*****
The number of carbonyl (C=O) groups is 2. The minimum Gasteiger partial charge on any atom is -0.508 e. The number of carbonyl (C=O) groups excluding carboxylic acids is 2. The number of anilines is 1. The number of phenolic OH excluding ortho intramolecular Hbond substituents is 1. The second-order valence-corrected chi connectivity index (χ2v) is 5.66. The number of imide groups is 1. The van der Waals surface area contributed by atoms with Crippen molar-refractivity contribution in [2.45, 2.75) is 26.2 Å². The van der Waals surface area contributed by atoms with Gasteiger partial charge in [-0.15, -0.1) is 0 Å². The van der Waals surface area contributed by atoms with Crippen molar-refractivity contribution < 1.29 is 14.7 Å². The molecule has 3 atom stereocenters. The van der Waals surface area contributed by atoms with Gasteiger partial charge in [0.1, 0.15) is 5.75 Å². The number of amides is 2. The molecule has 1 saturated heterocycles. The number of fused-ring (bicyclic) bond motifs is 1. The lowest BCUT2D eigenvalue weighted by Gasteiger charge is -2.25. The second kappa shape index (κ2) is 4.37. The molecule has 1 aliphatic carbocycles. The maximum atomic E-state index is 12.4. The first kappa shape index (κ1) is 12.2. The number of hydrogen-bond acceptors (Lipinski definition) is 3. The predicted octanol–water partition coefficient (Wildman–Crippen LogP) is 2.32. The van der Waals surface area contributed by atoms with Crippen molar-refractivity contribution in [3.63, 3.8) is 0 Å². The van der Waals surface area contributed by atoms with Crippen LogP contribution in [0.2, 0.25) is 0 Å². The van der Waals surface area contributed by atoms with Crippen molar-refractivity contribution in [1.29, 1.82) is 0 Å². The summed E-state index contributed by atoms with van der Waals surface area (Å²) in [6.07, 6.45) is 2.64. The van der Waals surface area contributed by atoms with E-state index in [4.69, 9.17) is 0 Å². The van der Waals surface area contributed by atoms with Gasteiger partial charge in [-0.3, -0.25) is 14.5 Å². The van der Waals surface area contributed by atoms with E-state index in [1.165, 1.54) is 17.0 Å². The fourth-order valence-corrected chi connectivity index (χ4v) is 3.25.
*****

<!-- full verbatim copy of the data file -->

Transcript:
The number of carbonyl (C=O) groups is 2. The minimum Gasteiger partial charge on any atom is -0.508 e. The number of carbonyl (C=O) groups excluding carboxylic acids is 2. The number of anilines is 1. The number of phenolic OH excluding ortho intramolecular Hbond substituents is 1. The second-order valence-corrected chi connectivity index (χ2v) is 5.66. The number of imide groups is 1. The van der Waals surface area contributed by atoms with Crippen molar-refractivity contribution in [2.45, 2.75) is 26.2 Å². The van der Waals surface area contributed by atoms with Gasteiger partial charge in [-0.15, -0.1) is 0 Å². The van der Waals surface area contributed by atoms with Crippen molar-refractivity contribution < 1.29 is 14.7 Å². The molecule has 3 atom stereocenters. The van der Waals surface area contributed by atoms with Gasteiger partial charge in [0.1, 0.15) is 5.75 Å². The number of amides is 2. The molecule has 1 saturated heterocycles. The number of fused-ring (bicyclic) bond motifs is 1. The lowest BCUT2D eigenvalue weighted by Gasteiger charge is -2.25. The second kappa shape index (κ2) is 4.37. The molecule has 1 aliphatic carbocycles. The maximum atomic E-state index is 12.4. The first kappa shape index (κ1) is 12.2. The number of hydrogen-bond acceptors (Lipinski definition) is 3. The predicted octanol–water partition coefficient (Wildman–Crippen LogP) is 2.32. The van der Waals surface area contributed by atoms with Crippen molar-refractivity contribution in [3.63, 3.8) is 0 Å². The van der Waals surface area contributed by atoms with Crippen LogP contribution in [0.2, 0.25) is 0 Å². The van der Waals surface area contributed by atoms with Crippen molar-refractivity contribution in [1.29, 1.82) is 0 Å². The summed E-state index contributed by atoms with van der Waals surface area (Å²) in [6.07, 6.45) is 2.64. The van der Waals surface area contributed by atoms with E-state index in [4.69, 9.17) is 0 Å². The van der Waals surface area contributed by atoms with Gasteiger partial charge in [-0.3, -0.25) is 14.5 Å². The van der Waals surface area contributed by atoms with E-state index in [1.165, 1.54) is 17.0 Å². The fourth-order valence-corrected chi connectivity index (χ4v) is 3.25.